‘Composting is like cooking’ says Surrey gardening guru

Event at KPU Surrey campus highlights the importance of composting

Alex Wilks, Surrey Now-Leader contributor

SURREY — Aspiring gardeners weren’t afraid to get their hands dirty at a free community composting seminar hosted by Kwantlen Polytechnic University.

A few residents keen to learn about the importance of compost, the role it plays in gardens and how to make their own compost at home attended the afternoon event in late July at the Westerman Campus Garden of the KPU Surrey Campus.

“I’m doing my teaching diploma through the Permaculture Institute and part of what I do is outreach and engagement,” explained “gardening guru” Linda Prai.

“This is the first workshop that I have had a full two hours with adults which is great.”

Prai and her class created basic compost in an aerated bin consisting of ingredients that can be found around the average home. Coffee grinds, egg shells, wood chips, shredded leaves and lawn clippings were a few items that she suggested to ensure a nutrient, enriched mulch to cover the soil after planting crops.

“Composting is like cooking. It’s a skill that you acquire over time,” she noted. “You can read lots of books but until you do it, it’s just going to be theoretical.”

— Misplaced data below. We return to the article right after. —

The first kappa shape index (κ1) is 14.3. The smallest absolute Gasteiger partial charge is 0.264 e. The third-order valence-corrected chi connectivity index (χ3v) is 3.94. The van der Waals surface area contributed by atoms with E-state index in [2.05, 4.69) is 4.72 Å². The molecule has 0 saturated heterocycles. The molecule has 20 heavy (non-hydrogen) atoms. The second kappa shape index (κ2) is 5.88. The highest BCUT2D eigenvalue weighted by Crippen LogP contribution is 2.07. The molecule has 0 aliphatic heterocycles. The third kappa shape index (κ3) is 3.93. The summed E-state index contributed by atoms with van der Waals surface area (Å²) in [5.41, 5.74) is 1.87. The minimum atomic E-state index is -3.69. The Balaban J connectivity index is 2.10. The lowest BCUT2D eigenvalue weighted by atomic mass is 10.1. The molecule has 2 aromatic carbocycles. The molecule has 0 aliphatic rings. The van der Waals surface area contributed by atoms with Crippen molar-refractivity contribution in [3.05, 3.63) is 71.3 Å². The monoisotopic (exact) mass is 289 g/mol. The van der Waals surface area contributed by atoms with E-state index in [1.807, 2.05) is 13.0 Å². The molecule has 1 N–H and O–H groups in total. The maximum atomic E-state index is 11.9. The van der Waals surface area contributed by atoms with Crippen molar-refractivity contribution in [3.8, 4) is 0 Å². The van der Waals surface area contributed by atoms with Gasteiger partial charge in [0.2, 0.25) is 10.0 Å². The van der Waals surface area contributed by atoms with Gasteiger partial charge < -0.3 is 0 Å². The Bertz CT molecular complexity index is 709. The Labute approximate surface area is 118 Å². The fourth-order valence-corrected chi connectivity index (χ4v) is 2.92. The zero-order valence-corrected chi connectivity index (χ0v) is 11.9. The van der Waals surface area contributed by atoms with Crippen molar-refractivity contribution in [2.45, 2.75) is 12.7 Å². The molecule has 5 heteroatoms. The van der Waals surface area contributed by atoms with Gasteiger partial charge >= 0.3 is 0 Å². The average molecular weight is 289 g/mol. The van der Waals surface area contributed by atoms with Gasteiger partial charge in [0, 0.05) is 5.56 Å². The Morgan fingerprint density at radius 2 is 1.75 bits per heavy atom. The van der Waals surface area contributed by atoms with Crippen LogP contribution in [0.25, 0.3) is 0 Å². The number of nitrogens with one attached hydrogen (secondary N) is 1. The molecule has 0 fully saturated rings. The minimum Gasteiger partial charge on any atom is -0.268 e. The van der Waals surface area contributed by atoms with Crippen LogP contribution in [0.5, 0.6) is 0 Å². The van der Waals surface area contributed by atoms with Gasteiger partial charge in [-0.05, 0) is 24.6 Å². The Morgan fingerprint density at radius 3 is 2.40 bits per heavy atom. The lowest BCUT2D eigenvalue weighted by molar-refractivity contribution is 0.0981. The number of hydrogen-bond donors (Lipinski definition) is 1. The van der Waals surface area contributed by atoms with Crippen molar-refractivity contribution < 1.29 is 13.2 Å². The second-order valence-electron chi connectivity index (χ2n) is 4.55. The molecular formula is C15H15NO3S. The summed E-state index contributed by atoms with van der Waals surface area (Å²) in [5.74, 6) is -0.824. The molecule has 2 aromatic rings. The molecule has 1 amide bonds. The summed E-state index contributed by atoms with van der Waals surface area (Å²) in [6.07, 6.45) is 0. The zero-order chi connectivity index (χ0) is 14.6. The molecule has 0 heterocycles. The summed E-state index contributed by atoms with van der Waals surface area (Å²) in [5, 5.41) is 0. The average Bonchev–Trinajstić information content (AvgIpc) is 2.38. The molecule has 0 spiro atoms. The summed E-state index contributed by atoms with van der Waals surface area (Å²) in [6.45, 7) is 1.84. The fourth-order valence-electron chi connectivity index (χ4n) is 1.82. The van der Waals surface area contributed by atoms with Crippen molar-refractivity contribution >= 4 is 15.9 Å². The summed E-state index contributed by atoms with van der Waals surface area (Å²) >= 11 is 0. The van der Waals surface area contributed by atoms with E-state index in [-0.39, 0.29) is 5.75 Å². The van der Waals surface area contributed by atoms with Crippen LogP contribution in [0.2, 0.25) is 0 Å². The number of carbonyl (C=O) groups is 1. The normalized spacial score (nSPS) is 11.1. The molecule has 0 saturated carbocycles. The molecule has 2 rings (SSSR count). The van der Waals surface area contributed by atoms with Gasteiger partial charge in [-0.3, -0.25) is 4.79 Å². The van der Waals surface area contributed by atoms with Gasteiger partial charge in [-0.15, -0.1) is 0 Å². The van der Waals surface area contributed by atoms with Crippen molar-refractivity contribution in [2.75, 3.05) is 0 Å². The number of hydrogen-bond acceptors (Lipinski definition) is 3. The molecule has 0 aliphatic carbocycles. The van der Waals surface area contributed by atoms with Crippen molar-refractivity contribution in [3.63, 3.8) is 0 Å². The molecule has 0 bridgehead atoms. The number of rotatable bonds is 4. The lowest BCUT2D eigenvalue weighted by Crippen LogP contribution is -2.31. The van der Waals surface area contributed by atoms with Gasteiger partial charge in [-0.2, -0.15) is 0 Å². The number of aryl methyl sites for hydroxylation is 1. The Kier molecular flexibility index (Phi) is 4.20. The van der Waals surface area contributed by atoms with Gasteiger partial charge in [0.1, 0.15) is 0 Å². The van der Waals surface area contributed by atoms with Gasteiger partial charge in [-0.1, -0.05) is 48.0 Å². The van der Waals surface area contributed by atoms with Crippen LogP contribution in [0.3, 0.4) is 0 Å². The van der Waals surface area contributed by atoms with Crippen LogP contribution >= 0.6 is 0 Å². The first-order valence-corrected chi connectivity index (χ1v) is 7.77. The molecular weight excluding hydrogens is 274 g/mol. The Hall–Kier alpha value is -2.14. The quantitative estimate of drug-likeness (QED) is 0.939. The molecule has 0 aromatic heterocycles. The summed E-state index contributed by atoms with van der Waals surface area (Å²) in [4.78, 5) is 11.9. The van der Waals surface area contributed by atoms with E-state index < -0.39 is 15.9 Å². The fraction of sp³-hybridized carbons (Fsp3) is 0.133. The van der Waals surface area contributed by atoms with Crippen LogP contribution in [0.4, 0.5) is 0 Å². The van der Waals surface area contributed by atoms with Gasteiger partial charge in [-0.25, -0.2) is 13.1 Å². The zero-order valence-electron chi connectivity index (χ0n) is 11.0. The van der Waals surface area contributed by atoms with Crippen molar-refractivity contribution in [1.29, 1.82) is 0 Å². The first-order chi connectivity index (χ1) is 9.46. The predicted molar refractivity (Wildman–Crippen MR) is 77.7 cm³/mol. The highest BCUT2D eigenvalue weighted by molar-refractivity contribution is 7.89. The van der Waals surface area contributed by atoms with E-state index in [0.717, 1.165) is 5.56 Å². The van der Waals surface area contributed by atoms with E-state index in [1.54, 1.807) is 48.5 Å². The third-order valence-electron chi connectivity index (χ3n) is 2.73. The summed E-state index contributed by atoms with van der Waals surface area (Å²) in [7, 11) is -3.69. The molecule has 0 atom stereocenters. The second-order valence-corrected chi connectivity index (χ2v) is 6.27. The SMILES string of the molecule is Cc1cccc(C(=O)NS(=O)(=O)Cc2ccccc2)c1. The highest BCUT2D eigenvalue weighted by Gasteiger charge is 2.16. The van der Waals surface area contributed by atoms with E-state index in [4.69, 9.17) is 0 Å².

Building a good soil takes time and dedication said Prai.

“We are what we eat. We are what the soil eats. We’re trying to put life into the soil.”

The City of Surrey offers composting alternatives for individuals that lack a green thumb.

Residents have been provided with household organics bins that allow food waste and biodegradable materials to be sorted.

They also sell backyard composters for just $25.

“The city is doing a great job because they are making sure [organics] are not going into a landfill and their taking the biogas and trapping it to use it to make compost on the side,” explained Prai. “It’s just important that the younger ages stay connected.”

Mairi Lester, with the Kwantlen Student Association that organized the event, said it’s important to help people build gardening skills and teach them about growing their own food.

“Composting is a big one,” Lester added. “It’s basically a free way to supplement your own garden so we wanted to provide people with an opportunity to learn that skill.”

The class also touched on other environmental issues, such as carbon footprints and climate change.

“Composting is one of the most important things we can do for climate change,” said Prai. “I found that giving up my car wasn’t going to be as powerful as changing what I eat, how far it comes from, how much meat I’m eating and am I locking up some carbon in my yard through the soil?

“If we’re taking away from the plants, how are we giving back to the soil?”


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